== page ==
“See me.” It’s a call for acknowledgment, compassion, and validation. Those are gifts that every human being needs to give and receive for strong, healthy relationships. Read these short poems to help you appreciate the present moment, and the people here with you.
“Writing eases my suffering . . . writing is my way of reaffirming my own existence.” — Gao Xingjian
That’s the Zulu word for “hello” which literally translates as “I see you and by seeing you I bring you into being.”
I would love to be addressed this way. (It’s kind of how I address my writing.)
As human beings, we need to be validated, and we need to validate others. We desperately need to be seen, heard, and understood. And so we must learn how to see with our hearts, how to listen with presence, and how to learn with a deep curiosity.
5 Short Poems to Remind You to Answer the Plea: “See Me.”
1. Let your compassionate presence lead the way.
It’s when we start to feel
like an island
that the world becomes bleak, and
nothing anyone says to us
makes us want to feel
Nobody is an island, no matter how much it feels like it.
I’ve learned that giving people the gift of your absolute presence of mind and heart—your undivided attention—is a gift unlike anything else. It’s a gift that creates space for sharing and healing.
If we exchanged every “hello” with “I see you” instead, the world might be a better place.
2. Make them feel seen.
who makes everyone
feel seen in your presence.
Again, your presence is a powerful healing agent. It’s relationship glue. It makes a tremendous difference in the quality of your connections (and you won’t be the only one who will notice the change).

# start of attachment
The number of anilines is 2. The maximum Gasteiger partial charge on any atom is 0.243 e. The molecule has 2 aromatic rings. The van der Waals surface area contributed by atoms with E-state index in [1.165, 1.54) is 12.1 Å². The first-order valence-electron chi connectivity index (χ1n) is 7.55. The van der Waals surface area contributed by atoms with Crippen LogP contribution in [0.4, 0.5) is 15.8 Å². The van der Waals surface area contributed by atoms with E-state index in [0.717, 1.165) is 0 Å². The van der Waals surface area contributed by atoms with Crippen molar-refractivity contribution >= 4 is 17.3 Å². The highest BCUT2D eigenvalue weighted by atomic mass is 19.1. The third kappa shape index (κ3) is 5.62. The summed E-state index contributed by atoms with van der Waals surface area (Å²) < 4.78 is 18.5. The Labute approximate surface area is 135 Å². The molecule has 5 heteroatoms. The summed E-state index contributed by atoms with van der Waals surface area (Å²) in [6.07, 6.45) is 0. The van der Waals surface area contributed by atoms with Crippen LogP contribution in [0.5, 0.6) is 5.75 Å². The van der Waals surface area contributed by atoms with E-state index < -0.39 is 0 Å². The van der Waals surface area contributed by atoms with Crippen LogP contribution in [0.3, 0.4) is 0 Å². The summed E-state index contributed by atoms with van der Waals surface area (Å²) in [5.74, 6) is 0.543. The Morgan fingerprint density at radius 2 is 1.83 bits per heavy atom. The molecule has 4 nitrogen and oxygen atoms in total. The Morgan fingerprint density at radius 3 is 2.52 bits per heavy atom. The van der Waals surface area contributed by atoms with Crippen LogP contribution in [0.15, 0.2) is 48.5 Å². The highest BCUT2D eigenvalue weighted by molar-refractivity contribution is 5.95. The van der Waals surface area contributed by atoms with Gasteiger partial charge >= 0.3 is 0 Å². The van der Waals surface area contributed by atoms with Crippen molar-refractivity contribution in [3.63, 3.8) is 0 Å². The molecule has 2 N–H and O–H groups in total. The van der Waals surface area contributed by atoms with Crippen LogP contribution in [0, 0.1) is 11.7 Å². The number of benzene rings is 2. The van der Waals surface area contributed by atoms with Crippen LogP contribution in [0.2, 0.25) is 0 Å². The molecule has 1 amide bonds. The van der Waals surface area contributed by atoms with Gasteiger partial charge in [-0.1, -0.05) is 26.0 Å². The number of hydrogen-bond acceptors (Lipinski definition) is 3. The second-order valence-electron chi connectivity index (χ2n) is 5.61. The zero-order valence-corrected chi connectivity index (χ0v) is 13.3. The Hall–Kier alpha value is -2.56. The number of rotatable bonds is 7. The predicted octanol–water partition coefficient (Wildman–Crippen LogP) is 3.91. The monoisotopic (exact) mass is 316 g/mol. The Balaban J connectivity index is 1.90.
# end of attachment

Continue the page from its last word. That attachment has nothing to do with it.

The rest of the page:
Be someone who makes everyone feel seen in your presence.
3. Be with someone.
If only you could read my mind,
then you might
how I’m doing tonight and you would
care enough to stay
long enough to help me
ease my mind.
You can be a blessing by caring, even if you can’t read someone’s mind. That’s the point: we might be able to read into someone’s struggle, but we never really know for sure how deeply they’re hurting.
This is why a loving and patient approach can make such a difference in someone’s life.
It takes real courage to see ourselves truthfully and thus be vulnerable, open, and truthful with others.
4. Listen for a story.
I respect the people who are
in what the quiet person
has to say.
For those with soft speech, I hear you.
Silence doesn’t mean someone is shy or in a poor mood. It could very well be that they are quite busy noticing the world around them, not taking any sensation for granted. Quiet people have stories, but not every mind is trained enough to hear them.
“Quiet people have the loudest minds.” — Stephen Hawking
5. Open your heart.
past the surface.
with your heart.
If we can expand our compassionate awareness to encompass others, we will be able to see far beyond the surface. We will see another Heart in our Heart.
. . .
Which of these poems is your favorite?
Tell me in the comments. I read every single one, and I’d love to know!
P.S. Want to make that person feel seen? Go visit my shop for prints of handwritten poems and other words of hope and heart. From the bottom of their heart, they’ll love it.